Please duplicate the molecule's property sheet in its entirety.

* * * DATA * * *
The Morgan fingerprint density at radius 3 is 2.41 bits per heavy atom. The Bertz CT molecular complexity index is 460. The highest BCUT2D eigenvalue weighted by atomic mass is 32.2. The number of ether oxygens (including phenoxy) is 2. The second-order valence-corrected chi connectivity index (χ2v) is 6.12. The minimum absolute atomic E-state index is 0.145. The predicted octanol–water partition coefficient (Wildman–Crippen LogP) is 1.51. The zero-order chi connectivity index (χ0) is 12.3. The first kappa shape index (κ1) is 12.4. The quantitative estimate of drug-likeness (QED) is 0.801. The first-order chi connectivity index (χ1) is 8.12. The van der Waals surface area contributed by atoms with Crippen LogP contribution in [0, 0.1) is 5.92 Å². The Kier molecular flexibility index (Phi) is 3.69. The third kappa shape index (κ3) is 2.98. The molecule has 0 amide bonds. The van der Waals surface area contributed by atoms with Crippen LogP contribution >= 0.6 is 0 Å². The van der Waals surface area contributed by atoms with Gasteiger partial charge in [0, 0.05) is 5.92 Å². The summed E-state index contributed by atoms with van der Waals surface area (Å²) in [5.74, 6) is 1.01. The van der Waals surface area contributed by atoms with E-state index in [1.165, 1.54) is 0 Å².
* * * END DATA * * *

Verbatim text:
The Morgan fingerprint density at radius 3 is 2.41 bits per heavy atom. The Bertz CT molecular complexity index is 460. The highest BCUT2D eigenvalue weighted by atomic mass is 32.2. The number of ether oxygens (including phenoxy) is 2. The second-order valence-corrected chi connectivity index (χ2v) is 6.12. The minimum absolute atomic E-state index is 0.145. The predicted octanol–water partition coefficient (Wildman–Crippen LogP) is 1.51. The zero-order chi connectivity index (χ0) is 12.3. The first kappa shape index (κ1) is 12.4. The quantitative estimate of drug-likeness (QED) is 0.801. The first-order chi connectivity index (χ1) is 8.12. The van der Waals surface area contributed by atoms with Crippen LogP contribution in [0, 0.1) is 5.92 Å². The Kier molecular flexibility index (Phi) is 3.69. The third kappa shape index (κ3) is 2.98. The molecule has 0 amide bonds. The van der Waals surface area contributed by atoms with Crippen LogP contribution >= 0.6 is 0 Å². The van der Waals surface area contributed by atoms with Gasteiger partial charge in [0, 0.05) is 5.92 Å². The summed E-state index contributed by atoms with van der Waals surface area (Å²) in [5.74, 6) is 1.01. The van der Waals surface area contributed by atoms with E-state index in [1.165, 1.54) is 0 Å².